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At its height in the 1940s and ’50s, the now-defunct Calvin Company of Kansas City, Missouri was one of the largest and most successful producers of advertising films in the United States. With Your Name Here (1960), Calvin Company offered a wry, tongue-in-cheek satire of its own advertising style. Beginning with a generic retelling of human history before transitioning to a jingoistic story of American exceptionalism, a narrator declares that, for all our collective striving, ingenuity and brilliance, happiness still somehow eludes us. So what’s the solution? A more satisfying tobacco-smoking experience, of course. Or more leisure time. Or whatever it is that your product, service or institution offers. While today the self-aware commercial is a genre unto itself, it’s somewhat jarring to see the form so cleverly executed in this peculiar short, released at the dawn of the Mad Men era – a time when exceeding earnestness in advertising was very much still in fashion.
For this version of the film, Aeon’s video programmer and producer Tamur Qutab provided digital enhancements to the picture and sound.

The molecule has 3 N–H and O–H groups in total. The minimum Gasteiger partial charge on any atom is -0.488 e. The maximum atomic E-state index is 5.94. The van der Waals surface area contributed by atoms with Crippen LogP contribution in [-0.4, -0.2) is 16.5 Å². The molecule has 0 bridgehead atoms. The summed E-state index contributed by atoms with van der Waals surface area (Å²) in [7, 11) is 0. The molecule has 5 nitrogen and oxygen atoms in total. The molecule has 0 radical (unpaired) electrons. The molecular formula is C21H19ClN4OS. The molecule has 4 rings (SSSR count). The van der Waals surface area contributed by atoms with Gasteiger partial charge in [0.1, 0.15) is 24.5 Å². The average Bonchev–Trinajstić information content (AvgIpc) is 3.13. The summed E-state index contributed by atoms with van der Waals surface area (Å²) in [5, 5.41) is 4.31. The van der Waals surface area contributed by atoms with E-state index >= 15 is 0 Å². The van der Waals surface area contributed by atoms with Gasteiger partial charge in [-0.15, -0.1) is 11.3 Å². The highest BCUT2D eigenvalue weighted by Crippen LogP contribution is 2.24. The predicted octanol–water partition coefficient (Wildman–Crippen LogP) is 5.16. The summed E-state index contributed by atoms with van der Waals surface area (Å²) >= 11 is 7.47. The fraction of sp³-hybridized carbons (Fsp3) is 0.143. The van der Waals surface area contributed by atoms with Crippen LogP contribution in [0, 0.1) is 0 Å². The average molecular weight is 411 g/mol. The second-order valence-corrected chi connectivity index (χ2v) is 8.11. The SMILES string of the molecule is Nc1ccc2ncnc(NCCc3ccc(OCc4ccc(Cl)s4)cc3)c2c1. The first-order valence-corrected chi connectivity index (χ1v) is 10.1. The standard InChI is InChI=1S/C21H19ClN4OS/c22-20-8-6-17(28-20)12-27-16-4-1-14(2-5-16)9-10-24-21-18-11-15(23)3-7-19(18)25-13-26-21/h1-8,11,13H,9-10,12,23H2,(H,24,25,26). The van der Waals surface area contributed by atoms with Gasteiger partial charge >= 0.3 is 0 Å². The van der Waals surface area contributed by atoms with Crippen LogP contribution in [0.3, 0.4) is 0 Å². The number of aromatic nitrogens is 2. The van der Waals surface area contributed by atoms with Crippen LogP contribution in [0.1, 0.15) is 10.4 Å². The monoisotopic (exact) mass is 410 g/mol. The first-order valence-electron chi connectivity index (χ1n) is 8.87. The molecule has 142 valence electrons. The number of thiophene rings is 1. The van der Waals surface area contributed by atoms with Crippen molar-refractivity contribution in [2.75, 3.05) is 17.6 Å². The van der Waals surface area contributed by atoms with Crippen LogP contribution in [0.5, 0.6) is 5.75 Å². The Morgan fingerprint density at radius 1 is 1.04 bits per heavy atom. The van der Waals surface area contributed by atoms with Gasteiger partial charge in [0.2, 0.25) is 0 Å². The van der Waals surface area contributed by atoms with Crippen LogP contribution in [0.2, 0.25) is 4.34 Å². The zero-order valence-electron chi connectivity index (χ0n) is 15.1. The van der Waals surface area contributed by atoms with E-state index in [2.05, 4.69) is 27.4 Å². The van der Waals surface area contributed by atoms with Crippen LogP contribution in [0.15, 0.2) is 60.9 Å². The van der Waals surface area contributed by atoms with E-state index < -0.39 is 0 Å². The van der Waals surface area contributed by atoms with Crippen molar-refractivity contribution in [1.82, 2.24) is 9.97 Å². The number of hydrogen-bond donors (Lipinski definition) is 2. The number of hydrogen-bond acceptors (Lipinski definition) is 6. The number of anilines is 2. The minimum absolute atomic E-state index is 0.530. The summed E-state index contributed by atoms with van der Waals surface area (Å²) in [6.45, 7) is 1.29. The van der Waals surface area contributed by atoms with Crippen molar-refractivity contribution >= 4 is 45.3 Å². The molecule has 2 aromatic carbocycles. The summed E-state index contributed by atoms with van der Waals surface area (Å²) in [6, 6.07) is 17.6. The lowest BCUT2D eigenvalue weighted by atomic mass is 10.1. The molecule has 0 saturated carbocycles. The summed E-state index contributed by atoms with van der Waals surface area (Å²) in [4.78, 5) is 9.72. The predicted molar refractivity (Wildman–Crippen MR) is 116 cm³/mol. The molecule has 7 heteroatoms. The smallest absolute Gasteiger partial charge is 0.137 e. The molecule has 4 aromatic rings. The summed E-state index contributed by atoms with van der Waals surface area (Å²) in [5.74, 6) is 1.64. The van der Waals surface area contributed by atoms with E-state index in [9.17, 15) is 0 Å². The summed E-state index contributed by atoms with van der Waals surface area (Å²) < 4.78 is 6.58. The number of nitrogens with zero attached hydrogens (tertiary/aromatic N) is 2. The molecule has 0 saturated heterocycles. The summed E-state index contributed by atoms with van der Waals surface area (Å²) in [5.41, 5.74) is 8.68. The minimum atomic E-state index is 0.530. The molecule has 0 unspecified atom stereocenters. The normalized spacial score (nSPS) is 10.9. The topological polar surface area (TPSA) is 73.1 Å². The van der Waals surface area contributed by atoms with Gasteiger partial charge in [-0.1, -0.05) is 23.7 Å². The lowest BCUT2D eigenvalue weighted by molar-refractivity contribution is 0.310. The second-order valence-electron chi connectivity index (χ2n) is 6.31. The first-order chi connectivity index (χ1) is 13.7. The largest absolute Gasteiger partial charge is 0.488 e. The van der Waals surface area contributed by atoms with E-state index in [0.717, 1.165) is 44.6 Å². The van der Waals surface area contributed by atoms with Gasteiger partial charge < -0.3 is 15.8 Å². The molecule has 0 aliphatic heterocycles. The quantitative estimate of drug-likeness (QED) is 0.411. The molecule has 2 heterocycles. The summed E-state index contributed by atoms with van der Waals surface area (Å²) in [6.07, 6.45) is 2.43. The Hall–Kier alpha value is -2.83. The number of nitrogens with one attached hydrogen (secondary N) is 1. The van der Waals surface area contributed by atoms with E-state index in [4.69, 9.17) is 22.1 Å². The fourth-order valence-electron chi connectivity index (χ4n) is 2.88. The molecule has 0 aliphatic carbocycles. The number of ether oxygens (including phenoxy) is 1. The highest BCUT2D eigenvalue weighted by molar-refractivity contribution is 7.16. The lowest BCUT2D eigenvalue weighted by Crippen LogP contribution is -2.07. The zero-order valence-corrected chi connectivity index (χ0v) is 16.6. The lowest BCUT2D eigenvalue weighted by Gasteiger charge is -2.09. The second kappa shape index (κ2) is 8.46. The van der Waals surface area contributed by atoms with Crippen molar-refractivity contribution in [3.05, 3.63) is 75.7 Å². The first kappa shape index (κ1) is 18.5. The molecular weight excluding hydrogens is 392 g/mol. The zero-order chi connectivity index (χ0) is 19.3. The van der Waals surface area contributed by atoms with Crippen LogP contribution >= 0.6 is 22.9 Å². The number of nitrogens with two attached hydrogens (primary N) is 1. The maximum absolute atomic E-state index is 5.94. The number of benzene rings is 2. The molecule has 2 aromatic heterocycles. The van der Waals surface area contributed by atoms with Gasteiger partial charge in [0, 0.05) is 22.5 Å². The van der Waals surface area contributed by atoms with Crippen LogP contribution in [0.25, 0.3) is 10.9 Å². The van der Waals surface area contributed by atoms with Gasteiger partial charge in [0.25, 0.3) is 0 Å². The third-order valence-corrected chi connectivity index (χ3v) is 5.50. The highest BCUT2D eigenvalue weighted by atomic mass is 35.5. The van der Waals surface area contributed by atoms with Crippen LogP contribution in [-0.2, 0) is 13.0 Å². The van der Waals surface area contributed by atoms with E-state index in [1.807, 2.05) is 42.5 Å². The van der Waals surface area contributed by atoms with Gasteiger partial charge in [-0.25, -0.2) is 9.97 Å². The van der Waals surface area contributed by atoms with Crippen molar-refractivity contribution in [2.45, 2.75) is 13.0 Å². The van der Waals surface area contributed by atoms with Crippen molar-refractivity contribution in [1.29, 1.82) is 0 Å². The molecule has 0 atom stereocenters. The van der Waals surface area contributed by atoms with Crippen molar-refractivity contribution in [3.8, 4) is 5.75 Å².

More than breathtaking, ‘The Birth of Venus’ signalled an aesthetic revolution
Childhood and adolescence
Striking shadow puppetry illuminates a skater kid’s memories of Boy Scout camp
Values and beliefs
A Zen Buddhist priest voices the deep matters he usually ponders in silence
Rituals and celebrations
Meet the entrepreneur whose business is crafting perfect peak experiences
Human rights and justice
A reporter orphaned by night raids in Afghanistan investigates their cruel legacy
Does capitalism make ‘non-playable characters’ of us all? An uncanny exploration
Technology and the self
A ‘virtual outing’ on Google Maps reveals a treasured image from Diego’s past
‘I listen to the land’ – poetry and greenery intertwine in Emilio Ambasz’s architecture
Design and fashion
The ornate, the aromatic, the cruel – Valentine’s cards before the age of Hallmark